There will be a clean up of Newsom Station Road on April 17, 2010. The neighborhoods of Boone Trace, Lexington Point and Riverwalk will participate in the clean up. Metro Beautification and Environment Commission will supply t-shirts, gloves and trash bags to all participants. The event is part of the Great American Clean Up, sponsored by Keep America Beautiful.
Posts tagged Great American Clean Up
The homeowners of Lexington Point in Nashville, TN, USA, held a Keep America Beautiful Great American Clean-up today. Spotlights in the picnic area were cleaned after being painted red by someone. Plus trash was picked up around their homes. Thanks to Jennifer Ruben and Carolyn Anderson for making this a successful pick up. Cookies and lemonade were served afterwards.
During the Great American Clean Up, I have been showing some objects I find that we normally do not think of litter. I found these broken golf tees on a street in a neighborhood close to my neighborhood. They are made of wood which is a natural product and would eventually decay.
These are probably more dangerous to car tires as they are sharp. But again it is irresponsible to throw discarded items on the ground for someone else to pick up and dispose of.
Since we are in the months of the Great American Clean Up, I’m highlighting each day something that I find on the streets as litter. Although I have loved balloons all my life, I do not like to find them in the environment.
Balloons are dangerous to wildlife who might ingest them. If I had not picked this balloon up off the street, it would have washed into the storm drain heading for the river and eventually the oceans. If an animal did not consume it on its journey, it would have wound up in the Great Pacific Garbage Patch.
Please remember to remove balloons when they are used outside for birthday parties or open houses.
I’ve added a new column to the right of my posts. It is called Act Green. These activities are ways to get involved in the community. I’m using my time as an unemployed worker to get more active in the community until I find a job. I’ve always been a “weekend activist;” now I’m a full time community activist. A former co-worker asked me when I would become a Community Organizer? I responded, “When I get paid to do community activities!” Some of the programs such as Earth Hour and the Great American Clean Up are national or world wide. Sign up in your community.
Tennessee lead the nation with over 1,000,000 volunteers in the Great American Clean Up this year. Isn’t it great to be a Volunteer from Tennessee?
This month marks the first anniversary of this blog, The Earth Is Not a Trash Can. Previously blog attempts ended much sooner in failure. I became bored, or no one was reading my comments (probably because I was bored).
This blog has had almost 13,000 hits in its eleven months and few days. In the blogosphere, this is minimal. For me, it’s awesome (sorry George Bush, I overuse this adjective, too). Folks from all over the world have read the blog. To quote my husband, whose idea the blog was, “the internet creates a true democracy where everyone can openly have an exchange of ideas.”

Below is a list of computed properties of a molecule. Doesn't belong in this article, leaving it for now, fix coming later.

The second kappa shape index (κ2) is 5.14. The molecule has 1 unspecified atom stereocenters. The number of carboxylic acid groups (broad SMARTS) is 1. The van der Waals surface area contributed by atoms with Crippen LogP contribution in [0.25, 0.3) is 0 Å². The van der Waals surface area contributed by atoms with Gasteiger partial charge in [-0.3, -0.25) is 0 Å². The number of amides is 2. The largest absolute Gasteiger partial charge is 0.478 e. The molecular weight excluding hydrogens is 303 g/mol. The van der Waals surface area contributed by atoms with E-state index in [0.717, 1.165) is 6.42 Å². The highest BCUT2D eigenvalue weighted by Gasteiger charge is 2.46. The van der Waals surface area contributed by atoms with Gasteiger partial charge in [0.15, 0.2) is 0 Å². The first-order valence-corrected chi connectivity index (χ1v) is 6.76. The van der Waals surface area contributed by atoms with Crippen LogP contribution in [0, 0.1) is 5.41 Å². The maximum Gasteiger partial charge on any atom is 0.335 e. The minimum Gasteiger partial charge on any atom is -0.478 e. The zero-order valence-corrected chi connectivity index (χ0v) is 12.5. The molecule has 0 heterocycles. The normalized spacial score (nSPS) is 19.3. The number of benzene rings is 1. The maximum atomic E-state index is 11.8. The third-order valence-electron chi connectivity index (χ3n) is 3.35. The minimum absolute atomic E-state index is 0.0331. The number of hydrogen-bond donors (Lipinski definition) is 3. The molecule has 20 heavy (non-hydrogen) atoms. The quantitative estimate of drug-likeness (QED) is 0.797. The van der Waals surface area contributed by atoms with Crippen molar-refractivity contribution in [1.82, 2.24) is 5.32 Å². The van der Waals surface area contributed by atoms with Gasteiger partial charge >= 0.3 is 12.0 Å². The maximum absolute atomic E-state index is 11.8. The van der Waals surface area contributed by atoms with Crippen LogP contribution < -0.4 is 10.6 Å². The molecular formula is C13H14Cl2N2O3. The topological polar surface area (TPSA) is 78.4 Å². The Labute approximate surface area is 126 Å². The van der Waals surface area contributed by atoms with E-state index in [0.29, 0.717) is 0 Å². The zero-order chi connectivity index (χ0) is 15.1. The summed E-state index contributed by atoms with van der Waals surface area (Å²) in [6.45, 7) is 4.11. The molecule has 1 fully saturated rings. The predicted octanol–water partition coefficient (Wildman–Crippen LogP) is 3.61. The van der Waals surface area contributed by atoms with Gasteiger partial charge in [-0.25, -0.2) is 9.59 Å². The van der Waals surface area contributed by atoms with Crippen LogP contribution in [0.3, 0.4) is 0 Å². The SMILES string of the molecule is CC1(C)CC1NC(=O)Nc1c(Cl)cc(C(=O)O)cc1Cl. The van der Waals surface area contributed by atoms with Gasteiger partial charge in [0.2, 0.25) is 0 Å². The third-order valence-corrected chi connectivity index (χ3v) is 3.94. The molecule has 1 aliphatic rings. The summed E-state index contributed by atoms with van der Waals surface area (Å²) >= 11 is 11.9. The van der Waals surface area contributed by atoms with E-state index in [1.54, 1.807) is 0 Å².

Here are ways the blog has changed my life and behavior:
- I became moderately active for the first time in the local mayoral and councilman races last summer when I discovered that the property where lots of trash is dumped in my area belonged to one of the council candidate’s father-in-law. While I didn’t influence the outcome of the race, I definitely drew attention to the dump sites.
- The government of Metro Nashville posted two No Littering signs near the dump sites, which has deterred additional trash there.
- As a result of this blog, the winner in the council race, Bo Mitchell, asked me to be the area commissioner on the Metro Beautification Environmental Commission. Our area hadn’t had a commissioner in years, and I am honored to serve my council district in this capacity.
- I organized two (very small) trash pick ups for the Great American Clean Up in May 2008 as a result of my involvement on the MBEC. Next year, I hope to organize more trash pick ups during the Great American Clean Up.
- We have started a compost pile for our food scraps, lint (we have a lot), dog hair, grass clippings, etc. It’s not “cooking” yet, but it’s full of healthy earthworms.
- I’ve eliminated paper towels and paper napkins. We use cloth towels because it’s less destructive to the environment.
- I gave up drinking bottled water regularly. I try to take my Sigg water bottle with me (although it leaked and destroyed my Canon digital camera).
- I take my own dinnerware and flatware to the office for my lunch. Most days I bring lunch from home and rarely buy a take out salad or sandwich.
- I bought a car that gets 40 miles to the gallon, and I ride the bus during the summer months as often as possible.
- We have purchased a weekly basket from a CSA (community supported agriculture) this summer. We receive locally grown organic produce from late April until November. On Wednesdays, I drive about a mile from my office to pick up the produce, which is so fresh. I’ve eaten more organic greens in the last six weeks than I have my entire life.
I know I’ve influenced others to slowly change their behaviors, and I have realized that I can change and do more to protect the environment. I’m not always perfect, as those plastic bags still amazingly accumulate, but I have made a difference.
Let us know how you’ve changed in the past year to help the environment. While I’ll continue to show the amount and variety of litter that I find, I’ll continue to pick up roadside trash until people learn not to litter.
Thanks for reading this year.